Write, write, write.
How many times have you been told that, to become a writer, you just have to write?
It’s true, of course. Your primary task as a writer is to put pen to paper, so to speak. Sit down and write, and that’s it. Write consistently, write every day. It doesn’t matter whether it’s 500 words a day, or 800, or 1,000; the important thing is to sit down and firm up your ideas by putting them down to paper (or Word file).
Once you’re done writing, once you have written the final word and are satisfied that nothing else follows, you can heave a sigh of relief that your book is finally finished. It’s out of your head and ready for everyone to see and read.
Do you then consider your job done, and send the manuscript off to your publisher?
No, no, no.
When you’re finished writing, the first part of the process is done, yes, which is putting your book to paper.
But it’s not the final step. Far from it.
In fact, writing that last period in your manuscript is just the beginning of the publishing process. The next part is as important as finishing the first draft, and that is self-editing.
“But I’ll hire an editor, why should I edit it myself?” you might protest.
Well, newsflash: first drafts are not fit for public consumption. No professional writer publishes their first draft, no matter how good they are!
The first draft only serves to concretize your ideas, give structure to your story, and provide a meaty outline to your book. It’s actually the process of producing the second, third, or nth draft that takes your writing from meh to great.
This journey to perfection (or at least, to publication) starts with self-editing.
Once you are done with your first draft, you have to go through it from beginning to end to catch the most obvious mistakes, like incorrect grammar or typographical errors. In the process, you may also get a chance to spot story inconsistencies and fix sloppy writing.
You’re not expected to catch everything, of course. As the writer, you’re too close to your work to give it the editing that it needs. So when you are done editing your work, and have revised it for the second or third time, you can pass it on to either a professional editor or to a friend to read.
One common concern writers have, however, is that it’s hard for them to edit their work. That’s completely understandable. You’re so familiar with the text that you oftentimes can’t see even the most glaring typographical errors.
Well, here’s the secret to self-editing: let a day or so pass before editing your work.
Once you finish your first draft, set the manuscript aside. Close the document, turn off your computer, and go take a walk, play with your pets, or attend to work that has nothing to do with the written word.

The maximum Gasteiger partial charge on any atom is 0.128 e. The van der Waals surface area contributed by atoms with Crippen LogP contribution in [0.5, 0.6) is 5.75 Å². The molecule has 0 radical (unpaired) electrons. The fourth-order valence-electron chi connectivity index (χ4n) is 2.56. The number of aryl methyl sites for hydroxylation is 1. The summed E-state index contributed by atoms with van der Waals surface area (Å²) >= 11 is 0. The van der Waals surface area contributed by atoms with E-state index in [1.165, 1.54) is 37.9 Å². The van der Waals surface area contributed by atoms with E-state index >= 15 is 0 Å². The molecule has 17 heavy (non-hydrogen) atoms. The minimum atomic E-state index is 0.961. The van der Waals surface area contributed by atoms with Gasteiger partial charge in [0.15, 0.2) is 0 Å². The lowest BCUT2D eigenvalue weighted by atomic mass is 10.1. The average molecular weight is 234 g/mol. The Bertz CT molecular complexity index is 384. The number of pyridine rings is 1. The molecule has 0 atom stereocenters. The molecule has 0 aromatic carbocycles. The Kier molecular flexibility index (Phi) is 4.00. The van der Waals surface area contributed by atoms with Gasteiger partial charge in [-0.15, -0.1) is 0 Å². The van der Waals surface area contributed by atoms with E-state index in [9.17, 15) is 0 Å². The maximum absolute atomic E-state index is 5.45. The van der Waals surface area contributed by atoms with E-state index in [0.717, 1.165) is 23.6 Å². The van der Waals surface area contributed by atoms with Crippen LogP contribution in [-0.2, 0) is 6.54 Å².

Let a couple of days pass. Don’t look at your manuscript and don’t even think about it. Empty your mind of the work you just finished.
Note that with blog posts or online articles, you may only need a few hours of being away. With book-length work, however, you definitely need several days to give you the objectivity you need to be able to edit it like an outsider.
Another secret to self-editing: print it out.
If you have a printer, print it out. Seeing it on paper gives you a bit more objectivity. Be prepared to chop down your work; don’t hesitate to cut long sentences, remove unnecessary paragraphs, and even nix whole pages. Yes, it’s your baby, and yes, it hurts, but as a writer, your message will shine through better without all the fluff.
If you have hundreds of pages and printing is impractical (or you’d just prefer to save the trees), save it as a PDF file and use Adobe’s read aloud feature. Make sure to keep the Word document open as well so you can edit as you listen. Reading your work aloud, or having someone or something read it aloud, will make you aware of what needs to be changed.
Once you’re done editing your work, it’s time to send it off to a professional editor. (We happen to know a pretty good crew of word nerds if you’re looking for someone… 😉 )
Well, no matter how good you are at self-editing, you will always miss something. Always. Once you’ve gone over it once, revised it, and gone over it again, it’s time to send it away and let other people take care of it.
A professional editor can help identify the weak spots in your work, the inconsistencies, and even suggest style changes. A good editor can also help you identify your common mistakes, so that the next time you self-edit, you already know what to look out for, whether it’s the tendency to use too many exclamation marks (!!!), or a liberal use of so, that, and other totally unnecessary words.
So congratulations on finishing your book!
Remember, the journey has just begun.
Take out your red pen now and start slashing.